It's hard to know where to start with a review of this film. If you were to keep to your mother's mantra of 'don't say anything if you've nothing nice to say' then the review would be short - probably just along the lines of 'nothing good to say'. But, alas, that won't suffice.

'Ultraviolet' is a pointless sci-fi that seems to get more meaningless by the minute. Devoid of plot - why would one need such a thing in a movie like this? - and lacking in any kind of magnetism to keep you hooked, 'Ultraviolet' hurtles to its close with plenty of dramatic/unrealistic action scenes along the way (we're talking lifted from 'The Matrix' like so many films that have gone before - and not even reproduced convincingly).

Violet (Jovovich) is a hemophage - genetically modified creatures, who were once human but now have a vampire-like disease that has granted them super agility and incredible fighting skills.

Vicecardinum Ferdinand Daxus (Chinlund) is the leader of a massive corporation intent on ridding the world of all hemophages. He is pretty successful in his bid, with only a few left roaming the planet. But those left are determined and have come together to fight back, in an attempt to save their own lives and the lives of outcasts like them.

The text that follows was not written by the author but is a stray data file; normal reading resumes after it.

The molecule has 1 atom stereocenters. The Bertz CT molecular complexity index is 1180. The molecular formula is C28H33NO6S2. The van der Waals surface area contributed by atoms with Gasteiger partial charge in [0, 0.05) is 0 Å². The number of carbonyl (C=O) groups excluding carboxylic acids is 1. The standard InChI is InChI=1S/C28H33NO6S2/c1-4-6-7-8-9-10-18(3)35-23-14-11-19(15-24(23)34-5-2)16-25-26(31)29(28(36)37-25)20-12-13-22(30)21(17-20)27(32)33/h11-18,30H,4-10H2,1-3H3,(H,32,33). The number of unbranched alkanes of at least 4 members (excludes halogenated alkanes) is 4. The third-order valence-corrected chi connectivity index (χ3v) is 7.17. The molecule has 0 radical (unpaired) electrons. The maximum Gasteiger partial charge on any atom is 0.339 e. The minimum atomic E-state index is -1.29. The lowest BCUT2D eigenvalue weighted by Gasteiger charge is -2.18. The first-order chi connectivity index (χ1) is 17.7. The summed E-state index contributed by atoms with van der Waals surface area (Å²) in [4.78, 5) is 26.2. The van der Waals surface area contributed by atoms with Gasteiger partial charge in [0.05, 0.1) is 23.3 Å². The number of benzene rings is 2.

Daxus has a secret weapon that will supposedly wipe out the hemophages - but they are determined to get their hands on this weapon, believing that it will also cure them of their affliction. The hemophages didn't bank on the secret weapon being a child. Six (Bright), as the child is called, seems other-worldly, certainly disconnected from any sense of the real world, having lived in a lab for most of his life. So it starts with Daxus having the child, then the hemophages, then back to Daxus and so on. Each time possession is swapped is merely an excuse for another drab fight scene.

The film opens with the classic line: "Hello. My name is Violet and I was born into a world you may not understand." Most of the time Violet I'm not quite sure that you understand it yourself.

So to sum up, nothing good to say really.

Linda McGee